In the most recent edition of ESM, as part of our Sustainability 2022 feature, we spoke to a number of top executives working across the global retail and consumer goods landscape about how they are seeking to set a high bar when it comes to sustainability.
Signe Frese, CSR Director, Coop Denmark
I don't think there has been a big change in our sustainability agenda as a result of COVID, if anything I see a stronger commitment from our consumers towards value-driven businesses, and value-driven shopping habits.
I think the pandemic has made us all stop and think about what's important in life. Is it important to drive to work every day, for example?
That, in turn has made us think a little more about our shipping habits. I believe that there will be an even stronger commitment towards the sustainability agenda in general going forward.
From that perspective, Denmark is a bit of a special market, because we are already the most organic country in the world, and we have a very strong climate commitment from government. So I sense a sort of value shift.
Reducing Carbon Emissions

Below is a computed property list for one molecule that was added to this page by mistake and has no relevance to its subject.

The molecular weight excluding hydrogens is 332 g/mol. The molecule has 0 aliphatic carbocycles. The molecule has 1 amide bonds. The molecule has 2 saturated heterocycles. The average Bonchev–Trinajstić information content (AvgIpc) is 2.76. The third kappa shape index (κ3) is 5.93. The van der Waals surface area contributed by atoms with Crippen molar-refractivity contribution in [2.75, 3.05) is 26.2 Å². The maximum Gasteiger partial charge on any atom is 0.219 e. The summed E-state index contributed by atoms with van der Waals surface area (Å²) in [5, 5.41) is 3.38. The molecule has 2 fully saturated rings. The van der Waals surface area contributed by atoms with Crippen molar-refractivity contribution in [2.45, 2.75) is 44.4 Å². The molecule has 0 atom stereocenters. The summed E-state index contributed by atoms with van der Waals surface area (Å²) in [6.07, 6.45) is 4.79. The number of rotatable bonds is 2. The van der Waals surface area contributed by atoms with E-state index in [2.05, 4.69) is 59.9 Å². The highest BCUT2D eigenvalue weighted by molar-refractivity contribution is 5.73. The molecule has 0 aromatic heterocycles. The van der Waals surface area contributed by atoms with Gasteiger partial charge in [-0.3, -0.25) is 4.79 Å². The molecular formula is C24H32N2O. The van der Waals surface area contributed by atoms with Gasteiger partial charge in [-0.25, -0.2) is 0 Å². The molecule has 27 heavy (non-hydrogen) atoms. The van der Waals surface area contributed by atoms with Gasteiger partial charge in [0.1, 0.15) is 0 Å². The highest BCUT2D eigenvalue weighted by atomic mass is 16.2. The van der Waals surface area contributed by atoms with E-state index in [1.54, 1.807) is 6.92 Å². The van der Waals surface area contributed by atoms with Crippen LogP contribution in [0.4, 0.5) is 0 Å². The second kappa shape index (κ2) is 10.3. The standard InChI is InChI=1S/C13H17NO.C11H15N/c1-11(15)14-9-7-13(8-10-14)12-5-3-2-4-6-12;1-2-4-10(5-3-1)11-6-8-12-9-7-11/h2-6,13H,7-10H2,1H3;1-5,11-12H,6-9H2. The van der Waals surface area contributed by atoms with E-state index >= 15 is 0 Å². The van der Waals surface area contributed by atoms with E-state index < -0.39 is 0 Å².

Coop Denmark has plans to reduce our carbon emissions from Scope 1 and 2 by 2030 – actually we want to become carbon positive. It's quite an ambitious plan; we want to reduce our emissions by one million tonnes of CO2 by the end of the decade.
It's not going to be easy, but in terms of what we have achieved so far, we have invested in energy saving equipment in our stores, reducing our energy consumption by 20%.
We are changing the type of lighting that we use, the refrigerants that we use, and updating our company car policy towards electric and hybrid cars.
We are also looking into our supply chain and logistics capabilities; a lot of the fruit and vegetables that we source from Spain are now travelling by train instead of lorry, which has led to quite a big reduction in CO2, as much as 65%.